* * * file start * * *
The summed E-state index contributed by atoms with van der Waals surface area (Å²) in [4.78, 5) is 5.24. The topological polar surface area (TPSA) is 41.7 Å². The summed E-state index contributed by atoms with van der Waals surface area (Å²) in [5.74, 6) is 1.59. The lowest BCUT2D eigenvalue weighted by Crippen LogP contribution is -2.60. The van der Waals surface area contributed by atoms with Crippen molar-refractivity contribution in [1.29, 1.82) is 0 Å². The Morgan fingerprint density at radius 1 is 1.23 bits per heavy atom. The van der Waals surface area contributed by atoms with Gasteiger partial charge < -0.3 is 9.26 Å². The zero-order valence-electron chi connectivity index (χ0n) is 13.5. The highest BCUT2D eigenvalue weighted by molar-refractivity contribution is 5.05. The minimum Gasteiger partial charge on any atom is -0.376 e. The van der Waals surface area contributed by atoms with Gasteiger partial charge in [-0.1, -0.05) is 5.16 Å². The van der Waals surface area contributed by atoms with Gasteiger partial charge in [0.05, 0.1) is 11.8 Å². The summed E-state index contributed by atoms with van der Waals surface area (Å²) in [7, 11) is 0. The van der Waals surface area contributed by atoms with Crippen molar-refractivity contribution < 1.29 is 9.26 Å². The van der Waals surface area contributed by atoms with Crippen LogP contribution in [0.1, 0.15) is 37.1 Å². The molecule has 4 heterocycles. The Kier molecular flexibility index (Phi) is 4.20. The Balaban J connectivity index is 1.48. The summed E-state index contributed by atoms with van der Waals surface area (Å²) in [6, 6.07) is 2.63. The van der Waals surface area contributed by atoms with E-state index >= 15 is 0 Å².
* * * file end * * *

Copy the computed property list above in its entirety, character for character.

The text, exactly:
The summed E-state index contributed by atoms with van der Waals surface area (Å²) in [4.78, 5) is 5.24. The topological polar surface area (TPSA) is 41.7 Å². The summed E-state index contributed by atoms with van der Waals surface area (Å²) in [5.74, 6) is 1.59. The lowest BCUT2D eigenvalue weighted by Crippen LogP contribution is -2.60. The van der Waals surface area contributed by atoms with Crippen molar-refractivity contribution in [1.29, 1.82) is 0 Å². The Morgan fingerprint density at radius 1 is 1.23 bits per heavy atom. The van der Waals surface area contributed by atoms with Gasteiger partial charge < -0.3 is 9.26 Å². The zero-order valence-electron chi connectivity index (χ0n) is 13.5. The highest BCUT2D eigenvalue weighted by molar-refractivity contribution is 5.05. The minimum Gasteiger partial charge on any atom is -0.376 e. The van der Waals surface area contributed by atoms with Gasteiger partial charge in [-0.1, -0.05) is 5.16 Å². The van der Waals surface area contributed by atoms with Gasteiger partial charge in [0.05, 0.1) is 11.8 Å². The summed E-state index contributed by atoms with van der Waals surface area (Å²) in [7, 11) is 0. The van der Waals surface area contributed by atoms with Crippen molar-refractivity contribution < 1.29 is 9.26 Å². The van der Waals surface area contributed by atoms with Crippen LogP contribution in [0.1, 0.15) is 37.1 Å². The molecule has 4 heterocycles. The Kier molecular flexibility index (Phi) is 4.20. The Balaban J connectivity index is 1.48. The summed E-state index contributed by atoms with van der Waals surface area (Å²) in [6, 6.07) is 2.63. The van der Waals surface area contributed by atoms with E-state index >= 15 is 0 Å².